Cadastral surveys and records of rights in land


Based on the 1953 study by
Sir Bernard O. Binns

Revised by
Peter F. Dale

The designations employed and the presentation of material in this publication do not imply the expression of any opinion whatsoever on the part of the Food and Agriculture Organization of the United Nations concerning the legal status of any country, territory, city or area or of its authorities, or concerning the delimitation of its frontiers or boundaries.

ISBN 92-5-103627-6

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This paper was first produced in 1953 as one of a group of connected studies on land tenure and related subjects undertaken as part of the programme developed in response to Resolution No. 8 of the Sixth Session of the Conference of FAO.

Some of the studies in this group were intended to clarify the issues in the very complicated and controversial subject of land reform by providing a reasonably concise and balanced presentation of the subject, both in its general features and in the special aspects revealed in particular types of land tenure and for particular development projects. Others were meant to give direct assistance to those engaged in studies or programmes of action in the field of agrarian affairs by providing guidance on methodology and the use of technical terms, etc.

The present paper belongs to the second of these groups but has, it is thought, a much broader justification than that just suggested. The importance of large-scale maps to the success of almost every activity in connection with agricultural and rural development is so great, and so commonly overlooked, that it is felt that to reissue this paper, written from the point of view of FAO, would be fully justified even if the subject were not so closely related to agrarian reform.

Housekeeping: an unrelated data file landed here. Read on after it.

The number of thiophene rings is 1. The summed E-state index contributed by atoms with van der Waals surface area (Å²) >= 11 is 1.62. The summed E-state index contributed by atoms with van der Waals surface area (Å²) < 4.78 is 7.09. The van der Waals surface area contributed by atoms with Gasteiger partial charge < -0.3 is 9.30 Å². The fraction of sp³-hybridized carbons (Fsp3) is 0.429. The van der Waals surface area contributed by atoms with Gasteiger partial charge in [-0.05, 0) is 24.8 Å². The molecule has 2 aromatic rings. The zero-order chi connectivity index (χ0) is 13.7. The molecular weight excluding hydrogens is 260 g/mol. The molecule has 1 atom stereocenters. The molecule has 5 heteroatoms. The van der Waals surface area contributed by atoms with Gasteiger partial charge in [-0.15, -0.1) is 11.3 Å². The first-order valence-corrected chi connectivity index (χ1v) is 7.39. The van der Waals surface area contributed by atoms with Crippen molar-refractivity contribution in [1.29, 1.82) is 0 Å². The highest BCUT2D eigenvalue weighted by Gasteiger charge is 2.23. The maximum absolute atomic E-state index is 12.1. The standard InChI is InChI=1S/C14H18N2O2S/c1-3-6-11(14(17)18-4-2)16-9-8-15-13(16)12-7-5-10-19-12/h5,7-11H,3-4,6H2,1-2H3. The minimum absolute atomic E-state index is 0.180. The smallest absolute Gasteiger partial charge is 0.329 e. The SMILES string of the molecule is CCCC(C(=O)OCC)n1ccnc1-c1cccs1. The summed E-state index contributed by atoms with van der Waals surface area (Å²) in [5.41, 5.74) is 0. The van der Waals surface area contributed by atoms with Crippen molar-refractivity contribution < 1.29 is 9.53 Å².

The original studies were based mainly on existing and readily available information and experience, and were to be regarded not as products of detailed research, but as papers on which subsequent research and action could be based. They thus made no claim to be exhaustive and no pretentions to authority other than that given by the knowledge and experience of the authors who had, in all cases, been chosen as persons or institutions possessing or having access to unusual knowledge and experience in the fields in which they dealt. The intentions of this paper remain as before which is to produce a work that can be of equal use to FAO field officers as well as to officers of member governments engaged in similar work and to ministers and other high governmental authorities responsible for framing agrarian policy.

Sir Bernard Binns, KBE, who was the original author of the paper, was for five years head of the Department of Settlements and Land Records in Burma (now Myanmar), which was responsible for the cadastral survey and land registers, and he was also for two years, as Financial Commissioner, responsible for the whole land revenue administration of which the Land Records Department was an integral part. Altogether his connection with the department covered some 14 years. He had thus long personal and practical experience of the subject and had drawn freely on this experience in writing the paper. This revised version of Sir Bernard Binns' paper has been prepared by Peter Dale, a Chartered Surveyor with considerable experience in the field. He has attempted to update the original material in the light of changing technology and contemporary views on the function of a cadastre. Much of the original material remains unchanged since it contains fundamental truths that are as valid today as they were in the 1950s. The opportunity has however been taken to refer to developments in information technology and the manner in which these impinge on modern land registration and cadastral systems.

Rome © FAO 1995

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Land Surveys and Maps

Cadastral Maps

Air Surveys and Cadastral Maps

Registers of Rights

Computerisation of Maps and Registers

Principles to be Followed in the Preparation and Maintenance of Records of Rights

Direct Advantages of Cadastral Surveys and Registration of Rights

The Place of Cadastral Surveys and Registration of Rights in Rural Development

Doubts and Fears

Concluding Remarks

Further Reading